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The World Mourns as China’s only Nobel Laureate Dies in Custody

By Tenzin Samten  /  July 14, 2017;

Liu Xiaobo

Liu Xiaobo, the Chinese writer, literary critic, human activist and Nobel Peace Prize Laureate, died aged 61 on July 13 in Shenyang hospital in Liaoning province, still under police guard.

Last month, the Chinese government announced that Liu, who was serving an 11-year prison term, was suffering from a late-stage liver cancer and moved him to hospital. Despite international calls for the Chinese Government to release him to enable him to receive treatment overseas, their only response was their standard reply of asking other nations not to interfere in their internal affairs.

Liu, a Chinese dissident who called for political reforms and an end to the Chinese single-party regime, was labeled as a criminal by the Chinese government and jailed repeatedly throughout his life. In 2009 he was sentenced to 11 years for his participation in drafting the Charter 08 manifesto which called for a multi-party democracy in China. The Chinese regime found him of guilty of trying to overthrow the state.He was awarded the Nobel Peace Prize in 2010 while in prison. He is the only Chinese citizen to receive a Nobel Prize while residing in China.

Many in China and the world regard him as a hero and symbol of the human rights struggle in China. His death around the globe as tributes pour in.

Pro-democracy activists mourn the death of Chinese Nobel Peace laureate Liu Xiaobo, outside China’s Liaison Office in Hong Kong, China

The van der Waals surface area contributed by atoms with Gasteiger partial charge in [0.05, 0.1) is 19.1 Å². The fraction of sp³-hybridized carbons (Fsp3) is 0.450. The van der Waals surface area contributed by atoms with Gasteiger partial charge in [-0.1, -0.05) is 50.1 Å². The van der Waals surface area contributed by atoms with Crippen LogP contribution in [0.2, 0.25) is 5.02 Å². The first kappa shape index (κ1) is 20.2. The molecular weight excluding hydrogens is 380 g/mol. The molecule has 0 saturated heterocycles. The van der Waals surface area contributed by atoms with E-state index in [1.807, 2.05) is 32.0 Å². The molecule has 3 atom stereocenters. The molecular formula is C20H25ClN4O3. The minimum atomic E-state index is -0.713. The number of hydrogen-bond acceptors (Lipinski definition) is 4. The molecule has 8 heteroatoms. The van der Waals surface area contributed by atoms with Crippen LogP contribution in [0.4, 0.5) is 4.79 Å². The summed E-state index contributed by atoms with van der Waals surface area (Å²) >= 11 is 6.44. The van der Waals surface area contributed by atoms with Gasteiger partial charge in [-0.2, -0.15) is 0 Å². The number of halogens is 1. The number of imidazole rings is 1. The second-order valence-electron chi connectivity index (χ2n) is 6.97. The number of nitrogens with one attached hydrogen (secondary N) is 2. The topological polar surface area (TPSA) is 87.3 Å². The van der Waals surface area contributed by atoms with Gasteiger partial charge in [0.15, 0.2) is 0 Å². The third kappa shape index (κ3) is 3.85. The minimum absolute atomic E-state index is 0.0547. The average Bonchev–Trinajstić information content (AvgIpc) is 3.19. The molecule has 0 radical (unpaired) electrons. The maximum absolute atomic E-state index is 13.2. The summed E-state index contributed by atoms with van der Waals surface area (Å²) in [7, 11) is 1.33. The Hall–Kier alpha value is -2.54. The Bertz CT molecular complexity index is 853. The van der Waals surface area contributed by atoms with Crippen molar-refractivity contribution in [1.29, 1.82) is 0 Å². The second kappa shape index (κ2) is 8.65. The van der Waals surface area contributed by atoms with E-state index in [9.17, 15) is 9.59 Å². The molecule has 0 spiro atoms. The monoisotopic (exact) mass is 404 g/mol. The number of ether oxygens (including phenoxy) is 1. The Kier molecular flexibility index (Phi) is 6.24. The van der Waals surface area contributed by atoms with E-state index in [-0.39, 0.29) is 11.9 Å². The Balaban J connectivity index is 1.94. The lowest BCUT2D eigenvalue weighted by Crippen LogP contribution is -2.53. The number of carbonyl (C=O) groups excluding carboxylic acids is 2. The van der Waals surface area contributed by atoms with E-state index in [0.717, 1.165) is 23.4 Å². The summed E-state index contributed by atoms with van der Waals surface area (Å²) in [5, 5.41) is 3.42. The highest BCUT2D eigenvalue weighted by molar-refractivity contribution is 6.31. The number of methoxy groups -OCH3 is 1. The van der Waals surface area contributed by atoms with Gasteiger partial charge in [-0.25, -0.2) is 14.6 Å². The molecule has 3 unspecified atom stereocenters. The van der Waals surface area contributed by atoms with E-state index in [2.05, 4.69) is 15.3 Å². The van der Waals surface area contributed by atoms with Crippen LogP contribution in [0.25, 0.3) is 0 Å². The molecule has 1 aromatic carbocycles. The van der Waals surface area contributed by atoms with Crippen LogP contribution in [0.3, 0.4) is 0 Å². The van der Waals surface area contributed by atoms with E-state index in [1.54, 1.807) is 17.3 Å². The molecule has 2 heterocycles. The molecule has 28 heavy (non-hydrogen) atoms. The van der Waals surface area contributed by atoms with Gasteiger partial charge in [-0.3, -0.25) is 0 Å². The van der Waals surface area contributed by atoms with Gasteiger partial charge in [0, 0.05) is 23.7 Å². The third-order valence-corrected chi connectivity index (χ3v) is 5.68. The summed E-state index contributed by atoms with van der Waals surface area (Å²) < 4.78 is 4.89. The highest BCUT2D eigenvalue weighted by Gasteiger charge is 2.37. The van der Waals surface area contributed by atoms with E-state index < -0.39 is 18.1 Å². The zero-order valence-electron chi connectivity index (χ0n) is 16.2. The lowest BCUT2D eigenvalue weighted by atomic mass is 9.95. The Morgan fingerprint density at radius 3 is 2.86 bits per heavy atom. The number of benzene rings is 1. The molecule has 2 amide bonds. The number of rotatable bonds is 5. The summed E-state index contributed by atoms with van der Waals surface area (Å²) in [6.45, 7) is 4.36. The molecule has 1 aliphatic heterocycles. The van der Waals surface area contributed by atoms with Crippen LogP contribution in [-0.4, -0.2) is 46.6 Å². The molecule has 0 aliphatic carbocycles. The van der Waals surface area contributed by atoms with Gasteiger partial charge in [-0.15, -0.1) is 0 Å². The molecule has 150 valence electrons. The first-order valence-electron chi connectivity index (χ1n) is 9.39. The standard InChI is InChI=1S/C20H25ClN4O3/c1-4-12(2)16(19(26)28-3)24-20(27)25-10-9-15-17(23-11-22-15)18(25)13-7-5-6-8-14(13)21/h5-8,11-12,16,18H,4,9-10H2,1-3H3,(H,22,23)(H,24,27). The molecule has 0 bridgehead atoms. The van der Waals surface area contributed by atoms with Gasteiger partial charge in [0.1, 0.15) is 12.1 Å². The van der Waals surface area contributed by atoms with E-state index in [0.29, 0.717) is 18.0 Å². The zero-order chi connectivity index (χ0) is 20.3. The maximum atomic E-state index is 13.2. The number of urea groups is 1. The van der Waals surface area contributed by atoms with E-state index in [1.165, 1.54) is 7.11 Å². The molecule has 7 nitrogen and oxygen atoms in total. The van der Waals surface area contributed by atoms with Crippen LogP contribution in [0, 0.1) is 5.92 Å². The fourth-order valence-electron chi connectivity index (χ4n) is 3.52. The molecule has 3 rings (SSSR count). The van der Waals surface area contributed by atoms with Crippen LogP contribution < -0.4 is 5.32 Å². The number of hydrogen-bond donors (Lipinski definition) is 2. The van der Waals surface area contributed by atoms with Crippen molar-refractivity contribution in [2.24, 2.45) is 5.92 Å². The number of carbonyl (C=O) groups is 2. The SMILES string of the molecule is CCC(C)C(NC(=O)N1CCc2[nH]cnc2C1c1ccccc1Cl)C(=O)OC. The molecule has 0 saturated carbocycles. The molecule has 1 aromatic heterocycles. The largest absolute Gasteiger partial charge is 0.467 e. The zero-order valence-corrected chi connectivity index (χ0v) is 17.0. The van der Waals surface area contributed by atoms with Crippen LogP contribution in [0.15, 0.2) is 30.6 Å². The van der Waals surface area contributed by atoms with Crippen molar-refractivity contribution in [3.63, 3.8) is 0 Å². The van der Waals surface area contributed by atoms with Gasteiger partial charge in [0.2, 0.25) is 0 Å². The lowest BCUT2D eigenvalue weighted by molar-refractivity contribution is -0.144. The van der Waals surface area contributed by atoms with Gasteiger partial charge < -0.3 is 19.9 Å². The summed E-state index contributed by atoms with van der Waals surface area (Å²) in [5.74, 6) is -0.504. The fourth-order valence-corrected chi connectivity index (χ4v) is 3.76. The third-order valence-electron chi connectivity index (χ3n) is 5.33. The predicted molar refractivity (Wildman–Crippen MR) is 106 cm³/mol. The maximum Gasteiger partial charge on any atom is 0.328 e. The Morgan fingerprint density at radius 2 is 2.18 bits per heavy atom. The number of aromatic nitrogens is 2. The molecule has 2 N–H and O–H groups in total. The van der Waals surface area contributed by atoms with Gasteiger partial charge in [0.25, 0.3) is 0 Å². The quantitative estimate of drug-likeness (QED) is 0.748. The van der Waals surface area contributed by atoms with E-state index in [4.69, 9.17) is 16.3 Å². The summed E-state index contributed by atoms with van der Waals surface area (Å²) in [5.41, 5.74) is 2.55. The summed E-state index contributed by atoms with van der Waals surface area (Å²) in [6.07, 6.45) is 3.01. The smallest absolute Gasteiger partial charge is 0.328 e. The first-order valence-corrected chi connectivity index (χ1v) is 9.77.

Photo: Reuters /Bobby Yip

Hongkongers took to protest outside the central government’s liaison office in the city, crying “Mourn Liu Xiaobo! Free Liu Xia!” referring to the late dissident’s wife who has been under house arrest since 2010.

In China, the coverage on his death has been muted. Even the word “RIP” is being deleted by censors, reports the BBC.

A Facebook post by state media China Daily stated “Liu Xiaobo, a convicted criminal released on medical parole, died of multiple organ failure”.

Tibetans across the world looked up to the Nobel Laureate as the symbol of hope of change in China.

His Holiness the Dalai Lama, also a Nobel Laureate and messenger of peace and non-violence, expressed profound sadness over Liu’s death. “I am deeply saddened to learn that fellow Nobel Laureate Liu Xiaobo has passed away while undergoing a lengthy prison sentence. I offer my prayers and condolences to his wife, Liu Xia and to other members of his family,” said His Holiness. “Although he is no longer living, the rest of us can best pay honor to Liu Xiaobo by carrying forward the principles he has long embodied, which would lead to a more harmonious, stable and prosperous China,” he added.

“My heart breaks to hear of Liu Xiaobo’s passing. I, on behalf of Tibetans inside and outside Tibet, offer my condolence and wish his wife Liu Xia much strength and resolve in these difficult times,” said Dr Lobsang Sangay, the President of Central Tibetan Administration in exile.

Photo: Reuters

Liu, who was then a university professor, played a significant role during the Tiananmen Square student protest of June 1989 that ended in bloodshed. He was credited for saving many protestors during the protest by negotiating with the army for a peaceful end to the situation.

In a Facebook post, Tiananmen Square survivor and Chinese activist Rose Tang shared her grief,“Teacher Liu, I’ll never forget that you saved my life and the lives of thousands of others in Tiananmen Square on June 4, 1989. When I thanked you during a phone interview in 2004, you said humbly, stuttering: “Don’t don’t thank me.”

The Norwegian Nobel Committee said that China bears a “heavy responsibility” for the death of Liu Xiaobo. The Committee’s statement assured that “Liu Xiaobo will remain a powerful symbol for all who fight for freedom, democracy, and a better world”.

The late dissident was born on December 28, 1955 in Changchun, Jilin and is survived by his wife, the poet Liu Xia, who has been living under house arrest since 2010.

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